“Go to our neighbour. If he’s not at home, run to his shop to see him. Remind him that today he promised to deliver two oriental robes and the carpet to his aunt. When I am going to the station, I will drop my night guests to the cattle market on the way. If they want to spend the night at my place in the evening again, let them in, even if I am not at home.”

The yard-keeper ran to the neighbour, and we took our belongings from veranda, which seemed to be only a mere show. We took several books from the chests and left them empty in the corridor. Having untied the parcels, we found pillows there. We put the shawls of the parcels in the wardrobe.

We left the house in several minutes. I habituated myself to be a servant, so I was carrying my master’s light coat. I helped him to sit down on the back seat and I settled myself on the front bench. The master sat down on the coachman’s seat and took the reins into his hands. When we crossed the gates, I jumped out and closed them. We turned towards the station.

The city wasn’t awaked yet. The sarths on duty were toiling at their horses here and there, because the artificial irrigation was always changing its direction, and these people were strictly adjusting the flow by releasing the water now to Bukhara now to Khiva now to Samarkand or somewhere else.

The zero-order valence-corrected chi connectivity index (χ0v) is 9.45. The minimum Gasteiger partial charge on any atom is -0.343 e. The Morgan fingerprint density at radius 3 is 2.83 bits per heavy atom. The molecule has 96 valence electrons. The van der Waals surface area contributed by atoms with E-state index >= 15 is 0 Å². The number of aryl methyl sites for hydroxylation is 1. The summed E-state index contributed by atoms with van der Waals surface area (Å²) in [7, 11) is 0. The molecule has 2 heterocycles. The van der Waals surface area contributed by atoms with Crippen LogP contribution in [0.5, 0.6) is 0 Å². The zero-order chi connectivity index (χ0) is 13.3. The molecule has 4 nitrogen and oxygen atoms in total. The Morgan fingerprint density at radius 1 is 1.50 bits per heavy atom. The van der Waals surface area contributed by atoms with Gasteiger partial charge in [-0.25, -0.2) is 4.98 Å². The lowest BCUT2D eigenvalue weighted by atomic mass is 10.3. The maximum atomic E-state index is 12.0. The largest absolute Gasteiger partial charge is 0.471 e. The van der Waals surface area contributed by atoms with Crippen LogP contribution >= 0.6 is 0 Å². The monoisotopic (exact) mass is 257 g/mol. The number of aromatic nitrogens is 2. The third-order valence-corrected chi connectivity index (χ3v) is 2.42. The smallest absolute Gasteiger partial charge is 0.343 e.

Now we were going quickly, but I had time to observe the houses, gardens and market- places. The market-places were different from the ones that I had seen in the streets of K. and they didn’t remind me at all the market of Bagdad. They looked like big barns, but anyway their style wasn’t European. The number of little shops and all kinds of market-places showed the richness of the city.

It was my passion to observe everything. I plunged into it again. The motion round us became more intense, and we left the city, the view simply enchanted me with its flamboyance. I hadn’t yet seen a big caravan of the camels; and here from several sides, the caravans were moving to the city in lines slowly and with dignity, swinging their loaded humps, guided by the small donkeys on whose backs usually a cameleer was riding. The donkeys loaded with fruit, vegetables, fowl and other wealth were moving to the market, pressed one to another and raising dust on all the roads that led to the highroad.